Combustible Celluloid Review - All of Us Strangers (2023), Andrew Haigh, based on a novel by Taichi Yamada, Andrew Haigh, Andrew Scott, Paul Mescal, Jamie Bell, Claire Foy
Combustible Celluloid
With: Andrew Scott, Paul Mescal, Jamie Bell, Claire Foy
Written by: Andrew Haigh, based on a novel by Taichi Yamada
Directed by: Andrew Haigh
MPAA Rating: R for sexual content, language and some drug use
Running Time: 105
Date: 12/22/2023

All of Us Strangers (2023)

3 1/2 Stars (out of 4)

Home Atone

By Jeffrey M. Anderson

This drama may sound offbeat, but watching it, director Andrew Haigh's gentle, exploring tones make everything seem quite natural; it's a ghost story, perhaps, but there's more than one kind of ghost.

Scriptwriter Adam (Andrew Scott) lives alone in a nearly-empty apartment building in London. An upstairs neighbor, Harry (Paul Mescal), perhaps a little drunk, drops by and flirts, but Adam rebuffs him. Looking for inspiration for a new script, he goes through a box of old things and finds a photo of his childhood home. He gets on a train, finds the house, and, miraculously, finds his parents inside, alive, and preserved as they were when they died in the 1980s.

After an emotional visit, he returns to find just his Mum (Claire Foy), and then again, finding just his Dad (Jamie Bell), giving him an opportunity to speak to each of them separately. Meanwhile, he reaches out to Harry and the two strike up a relationship that seems promising. But when Adam tries to take Harry to meet his parents, things go drastically sideways.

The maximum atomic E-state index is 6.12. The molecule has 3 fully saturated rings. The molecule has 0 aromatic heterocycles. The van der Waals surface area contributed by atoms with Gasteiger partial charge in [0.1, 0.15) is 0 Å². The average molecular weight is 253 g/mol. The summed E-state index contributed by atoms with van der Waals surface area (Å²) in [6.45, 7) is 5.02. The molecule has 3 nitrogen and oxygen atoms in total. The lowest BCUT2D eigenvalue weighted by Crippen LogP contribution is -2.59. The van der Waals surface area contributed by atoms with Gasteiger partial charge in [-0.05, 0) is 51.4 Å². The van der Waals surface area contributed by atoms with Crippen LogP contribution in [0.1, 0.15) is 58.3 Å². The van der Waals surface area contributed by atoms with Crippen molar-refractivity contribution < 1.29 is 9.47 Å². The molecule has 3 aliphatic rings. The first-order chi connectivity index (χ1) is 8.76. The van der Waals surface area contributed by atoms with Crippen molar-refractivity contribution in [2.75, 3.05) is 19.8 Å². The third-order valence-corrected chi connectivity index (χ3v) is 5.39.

Based loosely on a novel by Taichi Yamada and adapted by Haigh (Weekend, Lean on Pete), All of Us Strangers is an exceptionally quiet movie, lingering in the spaces between memory, between time. Adam is lost, formed by emptiness springing from a tragic childhood and growing up gay during the AIDS crisis. While he seems settled in his life, he frequently answers "I don't know" when asked questions. (Scott's performance is deeply affecting, finding just the right balance.)

The relationship between Adam and Harry is refreshingly easy, even tender. When Adam returns from a trip, feverish from having been caught in the rain, Harry draws him a bath. (Harry is shy to undress in front of him, even though they've already made love.)

Haigh often shows characters in reflections, indicating their indistinct, perhaps temporary, nature, and, of course, he never directly answers the question of how Adam's parents are there; they just are. Conversations throughout are extremely open, exploring past hurts, and coming to terms with Adam's sexuality, all with thoughtfulness and no hysteria. In the end, All of Us Strangers does not leave off with a clear theme; instead it suggests that maybe that which is already broken cannot be unbroken, but love helps.

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